everything is never revealed, actions usually happen in the next room,
and what you see is evidence, not explanation. His stories
happen in your mind as much as on the paper before you.
His plots seem honest, very deliberate and precise.
But, unlike most authors, Aickman is not interested in a
tidy, wrapped-up conclusion. It's more about how it feels than
what it is. He shuns big-ticket, serial slaughter
for the living, constant terror of never knowing the real
situation or how and when it's going to explode. There's
always that ever-present foreboding that you have just entered—or
about to—the ambiguous, frivolous, and disengaged world of,
let's say, Meursault. And what's worse is the world's far
more surreptitious than it was in 1942 when Camus wrote The
Political systems, bureaucracies, social philosophies, institutions—hell,
even world-views become slithery ghosts of truths never spoken
and principles compromised when core actions come under scrutiny.
Is it any wonder that Mr. Millar's business is far more insidious
than accounting in “Meeting Mr. Millar”? Or, that the asylum-like
hotel in “The Hospice” carries its commitment to hospitality
much further than expected? The reasons don't matter. It's
only the affect and how that affect trickles down that's important.
Blame is meaningless, as is closure on anything out of your
jurisdiction. Most of the time, you don't even have mere influence.
Aickman's world is one where we're all “caught up in some devil's
"In Aickman's stories he offers us a world in which
the inexplicable, the ghostly and the macabre are manifested,
but the source and meaning of such intrusions are not at
all clear. Very often the explanation of events would seem
to be supernatural, but this alone will not account for everything
that has happened. It would appear that we should look at
the mental state of Aickman's protagonists if we are to fully
understand the implications of his stories. An examination
of their unconscious minds would seem to be the way forward,
but neither does this approach entirely suffice. It is reasonable
to assume that these two driving forces, the supernatural
and the psychological, could be brought together, but the
results of this are often contradictory. Aickman seems to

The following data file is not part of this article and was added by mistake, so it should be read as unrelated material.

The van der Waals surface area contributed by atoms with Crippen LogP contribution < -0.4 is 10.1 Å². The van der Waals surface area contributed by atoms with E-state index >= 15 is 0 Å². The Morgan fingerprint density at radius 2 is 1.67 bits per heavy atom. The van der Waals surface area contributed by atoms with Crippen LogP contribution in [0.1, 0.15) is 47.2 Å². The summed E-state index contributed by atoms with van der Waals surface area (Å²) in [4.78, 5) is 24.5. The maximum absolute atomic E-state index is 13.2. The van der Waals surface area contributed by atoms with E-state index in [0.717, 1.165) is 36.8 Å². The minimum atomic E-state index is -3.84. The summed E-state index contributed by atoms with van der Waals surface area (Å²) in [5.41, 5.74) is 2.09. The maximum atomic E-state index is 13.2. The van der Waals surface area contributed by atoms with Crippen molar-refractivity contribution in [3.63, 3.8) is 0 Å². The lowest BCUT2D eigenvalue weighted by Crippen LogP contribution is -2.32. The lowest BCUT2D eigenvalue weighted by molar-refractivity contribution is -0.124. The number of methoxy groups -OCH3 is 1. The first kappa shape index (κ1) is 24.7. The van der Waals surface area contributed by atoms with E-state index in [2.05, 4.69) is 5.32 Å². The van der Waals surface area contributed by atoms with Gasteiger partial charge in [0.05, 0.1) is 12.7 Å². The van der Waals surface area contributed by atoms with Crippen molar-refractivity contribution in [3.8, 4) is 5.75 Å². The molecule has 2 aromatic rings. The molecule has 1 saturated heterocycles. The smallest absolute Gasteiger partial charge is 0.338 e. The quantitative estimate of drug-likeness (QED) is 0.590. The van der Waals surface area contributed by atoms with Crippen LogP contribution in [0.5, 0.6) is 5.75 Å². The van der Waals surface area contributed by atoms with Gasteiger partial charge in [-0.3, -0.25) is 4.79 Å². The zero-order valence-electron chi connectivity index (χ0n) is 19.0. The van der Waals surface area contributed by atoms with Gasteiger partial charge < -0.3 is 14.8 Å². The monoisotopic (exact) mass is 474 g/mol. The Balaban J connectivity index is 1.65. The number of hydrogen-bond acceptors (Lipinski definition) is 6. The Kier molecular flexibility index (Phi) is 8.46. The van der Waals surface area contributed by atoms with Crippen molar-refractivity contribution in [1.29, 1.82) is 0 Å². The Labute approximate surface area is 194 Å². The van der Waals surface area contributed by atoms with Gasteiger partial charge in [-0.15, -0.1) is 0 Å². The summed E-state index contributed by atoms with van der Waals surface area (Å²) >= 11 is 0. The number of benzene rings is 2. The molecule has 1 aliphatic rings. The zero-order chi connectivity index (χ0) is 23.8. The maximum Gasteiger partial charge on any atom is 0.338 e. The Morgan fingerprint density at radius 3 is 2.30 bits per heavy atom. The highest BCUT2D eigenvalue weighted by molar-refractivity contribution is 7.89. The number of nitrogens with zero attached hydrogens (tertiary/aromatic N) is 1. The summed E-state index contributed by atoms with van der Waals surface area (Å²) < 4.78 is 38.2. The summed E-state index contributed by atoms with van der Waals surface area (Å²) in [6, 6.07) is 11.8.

have given us more than enough clues to the puzzles he offers
in his tales, and yet they do not quite account for all that
happens in them."
Cold Hand in Mine contains the
story in which Aickman won the World Fantasy Award,
"Pages from a Young Girl's Journal", and is the only trophy
recognition he received during his lifetime.
(1) Joni Mitchell, "Woodstock", Ladies of the Canyon,
10/05/2010 by Larry Crawford
IN SPAIN by
NANCY KRESS, c.1993.
Okay, I admit, I tried to get away just reading the novella
of this book which won the Nebula award back then, but it stopped
after the first section of four, leaving way too much unresolved.
So, onward to its expansion via this novel and into a dialogue
of social, political, and biological quagmires. The conflict
necessary for plotting is quite simple: one group commands the
biological changes that alter humanity forever, and the left-behind
group is pissed. The specific is Sleeplessness and its side-effect,
possible immortality. The rub is that it can only be created
in vitro and is very expensive. Wanna try an' raise a Sleepless
baby on no sleep?
Remember the early 90s? It was an era of technological
euphoria. Microsoft, cell phone technology, another and better
damned DVD format. Science Fictional product ideas like R2D2
cleaning robots, 3D gaming glasses, The Segway, inter-actional
holography, complete-immursion virtual reality, and, of course,
the Internet. Scientific breakthroughs produced Dolly the
cloned sheep along with more sophisticated, genetically-engineered
crops, DNA identification and GPS location, plus the start